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Sad homage to a slain brother

Sherry Barlow will stand vigil as crews dig for the remains of her sibling, the victim in '68 of a serial killer.

October 10, 2008|Andrew Blankstein and Evelyn Larrubia | Times Staff Writers
  • Sherry Barlow, 50, and her daughter Rebekah Kelton, 19, flew from McAlester, Okla., to Southern California to visit the site where authorities are searching for the body of her brother, Roger Dale Madison, who was killed in 1968. Barlow says she is grateful for everything that's being done --  whether they find Roger's body or not.
Sherry Barlow, 50, and her daughter Rebekah Kelton, 19, flew from McAlester,… (Myung J. Chun /Los Angeles…)

She knows it won't be easy.

It will be noisy and dusty. It will bring back awful memories from decades ago. And it might ultimately prove fruitless.

But Sherry Barlow plans to spend this morning standing alongside the 23 Freeway in eastern Ventura County, hoping to provide her brother with a long-delayed memorial.

Authorities believe a serial killer fatally stabbed her 16-year-old brother, Roger Madison, in 1968 and buried him alongside the freeway. This week, armed with new clues, authorities began digging up sites along the freeway, prompting Barlow to fly in Thursday from Oklahoma to mount a vigil.

"Even if they don't find anything, I can stand there close to where he is and say goodbye," said Barlow, 53. "Because I never got a chance to say goodbye."

The last time anyone in his family saw Roger alive was in December 1968, when he left the family's Sylmar home after an argument with his father about smoking.

The family thought he had run away. Two years later, her mother sat down with Barlow and her younger sister Annie to tell them the bad news.

"She said she had something to tell us about Roger," Barlow said. "Me or my sister asked when he was coming home. She started crying and said he's not coming home."

Roger had been murdered, police told the family -- and not by a stranger but by a trusted friend and neighbor, Mack Ray Edwards. Married and the father of two children, Edwards lived five houses down from the Madisons and was a regular visitor.

"He was practically a part of the family," Barlow said.

Edwards, a heavy-equipment operator, got along well with her father because the two had worked in construction, Barlow said. He also displayed a soft side and the ability to relate to the children, especially the boys, she said.

Edwards' teenage son was a frequent companion of Roger and his older brother, Rick.

It was Edwards who taught Barlow's two older brothers to drive and once stayed at their home all night helping nurse Barlow's sick dachshund, Lady, back to health, she said.

Throughout it all, he never revealed a dark side.

After a botched kidnapping of three local girls in 1970, Edwards turned himself in to police and confessed to killing six children, including Roger, over 15 years. Edwards said he stabbed the boy in an orange grove in Sylmar and dumped his body somewhere near the 23 Freeway, which was under construction at the time.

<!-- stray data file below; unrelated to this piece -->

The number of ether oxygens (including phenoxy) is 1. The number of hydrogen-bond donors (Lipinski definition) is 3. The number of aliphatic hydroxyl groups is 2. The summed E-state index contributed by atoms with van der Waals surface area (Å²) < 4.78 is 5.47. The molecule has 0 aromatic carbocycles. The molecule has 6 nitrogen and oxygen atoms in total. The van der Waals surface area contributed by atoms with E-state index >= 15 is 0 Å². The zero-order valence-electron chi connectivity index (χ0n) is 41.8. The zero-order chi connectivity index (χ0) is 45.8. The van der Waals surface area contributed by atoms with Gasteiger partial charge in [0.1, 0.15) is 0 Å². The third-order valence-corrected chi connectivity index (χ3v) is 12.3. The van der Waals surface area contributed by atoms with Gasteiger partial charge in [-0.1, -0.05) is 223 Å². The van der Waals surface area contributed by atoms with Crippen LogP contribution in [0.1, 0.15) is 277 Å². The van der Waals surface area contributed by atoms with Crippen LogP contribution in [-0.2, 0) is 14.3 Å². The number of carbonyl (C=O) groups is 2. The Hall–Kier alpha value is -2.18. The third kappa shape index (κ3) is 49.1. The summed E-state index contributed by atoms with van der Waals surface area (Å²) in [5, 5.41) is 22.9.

He later told a Los Angeles County sheriff's jailer that the real number of his victims was closer to two dozen. Edwards hanged himself in his cell at San Quentin in 1971.

But before his death, he provided key details that led investigators to the site where he disposed of his first victim, 8-year-old Stella Darlene Nolan, who disappeared in 1953. Her remains were discovered in Downey, under 8 feet of earth, near a bridge abutment under the 5 Freeway.

Edwards also told detectives about killing Roger and using a bulldozer to dispose of his body in a "compaction hole," used during freeway construction to determine if the soil can support the structures being built above it. But Edwards did not give a precise location.

Without additional information, police didn't know where to look. Barlow, whose family left California more than 12 years ago, said she had thought about her brother a lot over the years but never believed authorities would find his body.

The monstrous nature of Roger's killer was something that Barlow struggled for years to come to grips with as she sought out details of his death. Barlow said she read and reread an article about her brother's killing and Edwards' other victims in True Crime magazine.

"I couldn't comprehend a person doing that," she said, "especially to Roger."

There was one other haunting detail Barlow's mother told her about the police investigation: Edwards had also planned to kill her oldest brother, Rick; his girlfriend; and another young couple. He was going to bury them somewhere in the foothills.

The second of five children -- two boys and three girls -- Roger was a soft-spoken, easy-going and kind boy, Barlow said.

He loved animals and music, especially rock 'n' roll. As a teenager, he was as comfortable playing sports with his friends as he was watching over and playing Barbies with his younger sisters on the front porch. In her mind, Barlow can still see Roger playing the guitar in his room.

Barlow, who was only 13 when Roger disappeared, said her parents rarely talked about his death because his murder was so devastating. She particularly sensed the heavy burden on her mother, who would sometimes cry when talking about her son.

Barlow and her siblings sought comfort from each other. When her parents died, she said, the family decided to keep their ashes in an urn in the hope that one day they could bury them together with Roger. But she thought that day would never come.

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